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Intravenous Clonidine for Sedation in Infants and Children Who Are Mechanically Ventilated - Dosing Finding Study

Information source: Gauda, Estelle B., M.D.
ClinicalTrials.gov processed this data on August 20, 2015
Link to the current ClinicalTrials.gov record.

Condition(s) targeted: Mechanical Ventilation Complication

Intervention: intermittent IV CLON (Drug)

Phase: Phase 1/Phase 2

Status: Not yet recruiting

Sponsored by: Gauda, Estelle B., M.D.

Official(s) and/or principal investigator(s):
Estelle Ezell, MD, Principal Investigator, Affiliation: Johns Hopkins University

Overall contact:
Estelle B Gauda, MD, Phone: 410-614-0151, Email: egauda@jhmi.edu


Critically ill infants and children who are mechanically ventilated are often given large doses of opiates and benzodiazepines to provide analgesia-sedation. These drugs significantly cause tolerance and dependence, depresses the drive to breathe, and thus prolongs the need for mechanical ventilation and the associated complications. We propose IV CLON could be used as effectively as DEX.

Clinical Details

Official title: Intravenous Clonidine for Sedation in Infants and Children Who Are Mechanically Ventilated - Dosing Finding Study

Study design: Endpoint Classification: Safety/Efficacy Study, Intervention Model: Single Group Assignment, Masking: Open Label, Primary Purpose: Treatment

Primary outcome: Sedation

Secondary outcome:

Frequency of cardiovascular occurrences

Length of stay

Detailed description: All critically ill mechanically ventilated infants and children receive intravenous analgesic-sedatives which often include opiates and benzodiazepines (BENZO). Undesirable side effects from these drugs include respiratory depression, tolerance and dependence. Alpha 2-adrenergic receptor agonists, dexmedetomidine (DEX) and clonidine (CLON) have excellent sedative-analgesics effects, do not cause respiratory depression and are opiate/BENZO sparing. While both are efficacious in providing sedation, several factors have led to a substantial increase in the use of the newer drug DEX over the more established drug CLON in adults, children and infants. However, studies to guide therapy and dosing for infants and children are lacking. While these infants and children do require less opiate/BENZO therapy and fewer days on mechanical ventilation, they quickly develop tolerance to and have significant withdrawal from DEX. This necessitates protracted weaning of DEX and longer length of stay in the pediatric intensive care unit (PICU) since DEX can only be administered as a continuous intravenous (IV) infusion. CLON, on the other hand, has a longer half-life and has formulations that allow for continuous or intermittent IV and oral administration. Dr. Gauda has an approved IND to use the epidural formulation of CLON intravenously in infants and children. The purpose of this pilot study is to determine the effective IV dosing scheme of CLON that can be safely used as an adjunct to analgesic-sedation management for infants and children in the PICU. It will include a total of 24 infants and children with 4 CLON and DEX exposed in each age stratum: 0-3, 4-6, and 7-12 months. We hypothesize that IV CLON can achieve optimal sedation and reduce the need for opiate/BENZO therapy in critically ill infants and children who would otherwise receive DEX, and thus, reduce the length of stay in the PICU. Data from this study will be used to inform a larger randomized trial and will directly benefit infants and children in Baltimore who are critically ill. Funds are requested to cover the cost of the CLON drug levels and the investigational pharmacy.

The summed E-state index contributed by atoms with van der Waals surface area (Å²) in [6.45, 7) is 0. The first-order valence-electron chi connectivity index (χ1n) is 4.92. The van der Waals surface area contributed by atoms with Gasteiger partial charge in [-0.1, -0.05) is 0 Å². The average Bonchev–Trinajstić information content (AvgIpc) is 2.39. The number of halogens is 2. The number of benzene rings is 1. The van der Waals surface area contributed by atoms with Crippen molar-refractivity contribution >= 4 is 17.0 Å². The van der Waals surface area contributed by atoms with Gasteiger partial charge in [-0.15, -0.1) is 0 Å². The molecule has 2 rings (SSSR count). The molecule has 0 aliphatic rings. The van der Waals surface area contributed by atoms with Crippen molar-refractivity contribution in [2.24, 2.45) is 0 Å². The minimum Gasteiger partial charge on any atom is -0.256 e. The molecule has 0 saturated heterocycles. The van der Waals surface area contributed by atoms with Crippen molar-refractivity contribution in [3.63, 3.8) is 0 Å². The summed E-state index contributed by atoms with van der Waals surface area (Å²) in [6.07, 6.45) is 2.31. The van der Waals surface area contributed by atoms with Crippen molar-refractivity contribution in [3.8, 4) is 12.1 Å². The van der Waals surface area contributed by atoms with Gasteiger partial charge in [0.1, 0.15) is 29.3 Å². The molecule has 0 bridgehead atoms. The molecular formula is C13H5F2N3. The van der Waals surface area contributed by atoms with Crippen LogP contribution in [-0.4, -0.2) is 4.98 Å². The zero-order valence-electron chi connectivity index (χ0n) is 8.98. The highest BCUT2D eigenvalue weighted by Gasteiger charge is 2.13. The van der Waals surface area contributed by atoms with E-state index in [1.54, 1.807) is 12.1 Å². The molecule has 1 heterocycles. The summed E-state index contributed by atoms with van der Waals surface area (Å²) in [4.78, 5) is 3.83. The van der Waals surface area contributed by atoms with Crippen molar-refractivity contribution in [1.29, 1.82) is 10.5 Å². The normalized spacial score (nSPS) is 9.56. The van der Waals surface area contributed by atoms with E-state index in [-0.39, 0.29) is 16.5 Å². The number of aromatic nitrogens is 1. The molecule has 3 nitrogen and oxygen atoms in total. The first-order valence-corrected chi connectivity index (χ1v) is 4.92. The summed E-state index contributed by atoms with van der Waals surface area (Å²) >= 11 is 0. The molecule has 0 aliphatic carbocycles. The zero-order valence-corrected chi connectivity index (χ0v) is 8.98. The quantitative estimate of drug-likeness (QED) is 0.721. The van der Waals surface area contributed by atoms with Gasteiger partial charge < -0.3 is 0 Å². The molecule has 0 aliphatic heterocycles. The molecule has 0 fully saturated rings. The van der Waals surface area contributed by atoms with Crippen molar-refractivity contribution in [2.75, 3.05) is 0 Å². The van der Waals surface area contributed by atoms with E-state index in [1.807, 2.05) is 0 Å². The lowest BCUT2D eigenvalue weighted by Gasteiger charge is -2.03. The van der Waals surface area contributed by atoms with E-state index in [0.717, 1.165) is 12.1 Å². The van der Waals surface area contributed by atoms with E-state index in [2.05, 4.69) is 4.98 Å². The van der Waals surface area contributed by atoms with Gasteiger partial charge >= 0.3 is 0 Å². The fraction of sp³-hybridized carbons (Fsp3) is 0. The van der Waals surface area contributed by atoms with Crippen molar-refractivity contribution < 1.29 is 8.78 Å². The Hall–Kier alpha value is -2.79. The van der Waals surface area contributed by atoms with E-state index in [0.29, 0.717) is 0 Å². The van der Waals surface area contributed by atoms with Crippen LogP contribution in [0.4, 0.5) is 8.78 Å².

Minimum age: N/A. Maximum age: 12 Months. Gender(s): Both.


Inclusion Criteria:

- Infants and children age: 0-12 months

- Intubated and mechanically ventilated in the JHH PICU

- Meet criteria for starting dexmedetomidine (per PICU protocol)

Exclusion Criteria:

- Postoperative from complex congenital heart disease

- Asphyxia

- Traumatic Brain Injury

- Major Chromosomal anomaly (Trisomy 13, 18)

- Any infant or child who is receiving ECMO therapy

- If death is considered imminent

Locations and Contacts

Estelle B Gauda, MD, Phone: 410-614-0151, Email: egauda@jhmi.edu

Johns Hopkins Hospital, Baltimore, Maryland 21287, United States; Not yet recruiting
Estelle B Gauda, MD, Phone: 410-614-0151, Email: egauda@jhmi.edu
Tarrah Ezell, BS, Phone: 410-614-0151, Email: Tezell1@jhmi.edu
Additional Information

Starting date: September 2015
Last updated: March 30, 2015

Page last updated: August 20, 2015

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